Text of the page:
Our elite’s bankruptcy

Published January 19, 2023
The writer is a former member of the prime minister’s economic advisory council, and heads a macroeconomic consultancy based in Islamabad.
The writer is a former member of the prime minister’s economic advisory council, and heads a macroeconomic consultancy based in Islamabad.

“God gave Noah the rainbow sign, no more water, the fire next time.”

AS Pakistan’s difficulties in meeting its external payment obligations deepen, its elitist policymakers, both past and present, are inclined to believe that the country got into this mess because of a host of recent external factors — the post-pandemic super cycle in commodities, Russia’s invasion of Ukraine, the US Federal Reserve’s change of tack, biblical floods at home.

The entrenched conventional wisdom also appears to be that managing the mounting payment difficulties and debt distress (or, in this case, a near-certain default on the current path) is Pakistan’s only challenge, and that averting the inevitable in the short run by kicking the can down the road will be ‘mission accomplished’ for the incumbent political set-up and its architects.

For a country that is experiencing its 13th balance-of-payments crisis since 1988, and is in its 23rd Fund programme since 1958, this argument can only wash with the cognitively inert. Placing the two figures quoted above in context (13 and 23), gives some perspective of how deep-rooted and protracted the country’s economic malaise has been.

Pakistan is one of the foremost protracted users of IMF resources globally, spending, by my estimate, a cumulative of 34 years in various IMF programmes since independence. This suggests that it has slipped into a new Fund programme once in less than every three years of its existence on average.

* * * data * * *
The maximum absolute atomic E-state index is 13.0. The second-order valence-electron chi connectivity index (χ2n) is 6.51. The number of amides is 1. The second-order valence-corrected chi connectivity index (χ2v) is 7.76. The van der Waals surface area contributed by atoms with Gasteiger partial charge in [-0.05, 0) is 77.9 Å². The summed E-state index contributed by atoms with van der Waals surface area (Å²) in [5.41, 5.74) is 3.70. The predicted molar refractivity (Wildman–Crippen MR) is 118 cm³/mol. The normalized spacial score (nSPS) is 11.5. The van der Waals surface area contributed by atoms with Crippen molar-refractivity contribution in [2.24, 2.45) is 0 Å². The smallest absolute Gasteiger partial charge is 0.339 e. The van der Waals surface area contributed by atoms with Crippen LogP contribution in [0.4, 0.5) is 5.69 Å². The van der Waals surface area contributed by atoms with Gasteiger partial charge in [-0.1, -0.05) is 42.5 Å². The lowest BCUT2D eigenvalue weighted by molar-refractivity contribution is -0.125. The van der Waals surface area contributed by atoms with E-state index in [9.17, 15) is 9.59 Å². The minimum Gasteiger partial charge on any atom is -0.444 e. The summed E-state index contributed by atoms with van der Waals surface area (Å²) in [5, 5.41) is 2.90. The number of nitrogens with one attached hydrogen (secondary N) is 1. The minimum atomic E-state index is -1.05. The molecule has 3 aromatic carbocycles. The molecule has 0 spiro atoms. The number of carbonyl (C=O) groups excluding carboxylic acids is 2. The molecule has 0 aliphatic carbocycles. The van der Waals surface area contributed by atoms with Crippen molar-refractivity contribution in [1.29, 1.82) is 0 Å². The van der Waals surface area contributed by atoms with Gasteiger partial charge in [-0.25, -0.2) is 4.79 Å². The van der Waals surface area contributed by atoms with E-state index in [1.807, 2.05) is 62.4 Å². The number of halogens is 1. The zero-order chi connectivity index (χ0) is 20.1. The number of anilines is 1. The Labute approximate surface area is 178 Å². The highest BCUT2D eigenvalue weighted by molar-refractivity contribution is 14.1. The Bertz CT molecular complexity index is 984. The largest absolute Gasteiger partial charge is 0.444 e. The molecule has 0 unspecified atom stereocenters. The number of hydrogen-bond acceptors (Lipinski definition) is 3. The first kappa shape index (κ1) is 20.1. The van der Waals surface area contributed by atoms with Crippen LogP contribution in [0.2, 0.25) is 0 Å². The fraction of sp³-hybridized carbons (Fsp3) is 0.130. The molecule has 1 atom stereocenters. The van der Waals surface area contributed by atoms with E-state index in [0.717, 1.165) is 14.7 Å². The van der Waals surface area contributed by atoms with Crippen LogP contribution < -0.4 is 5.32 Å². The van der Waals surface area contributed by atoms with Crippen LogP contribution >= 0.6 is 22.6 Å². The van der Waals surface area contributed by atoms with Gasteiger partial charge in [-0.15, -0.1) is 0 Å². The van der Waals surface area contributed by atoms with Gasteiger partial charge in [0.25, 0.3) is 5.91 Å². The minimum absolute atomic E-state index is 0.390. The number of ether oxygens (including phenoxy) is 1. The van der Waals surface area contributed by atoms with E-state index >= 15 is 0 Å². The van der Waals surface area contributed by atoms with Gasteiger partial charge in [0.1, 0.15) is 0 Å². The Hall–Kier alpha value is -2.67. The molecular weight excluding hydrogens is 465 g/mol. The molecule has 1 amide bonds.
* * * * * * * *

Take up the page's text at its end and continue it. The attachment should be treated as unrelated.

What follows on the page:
Perhaps unsurprisingly, Sri Lanka comes close, with a total of 16 IMF programmes under its belt since its independence in 1948. (Argentina, a serial defaulter on its sovereign debt, has approached the IMF 22 times since 1956).

It will also be illustrative to see a breakdown of the number of IMF programmes undertaken by each political party by its tenure in government since 1988. PML-N has four IMF programmes under its belt, PPP six, two under Gen Musharraf, and one by PTI.

Power elites have their heads in the sand regarding the country’s frequent and multiple crises.

This should put paid to any politics that each of these political parties has played at various times with regard to seeking a bailout from the Fund, especially in 2018 and 2019 when the then PTI government was dithering on signing off on a loan arrangement with the IMF and the very same PPP and PML-N that are in power today were hauling it over the coals for petty political mileage.

While Pakistani elites believe that everyone and everything except their own poor policies and choices over the past 75 years may be the root cause of the problem, the fact is that as the data indicates, there is one constant that predates all recent events: a lifelong history of poor political as well as economic governance.

This is a textbook example of what psychologists call an external locus of control, referring to the belief in some individuals and societies that they do not have agency over what happens to them, and that their life outcomes are determined by external factors beyond their control.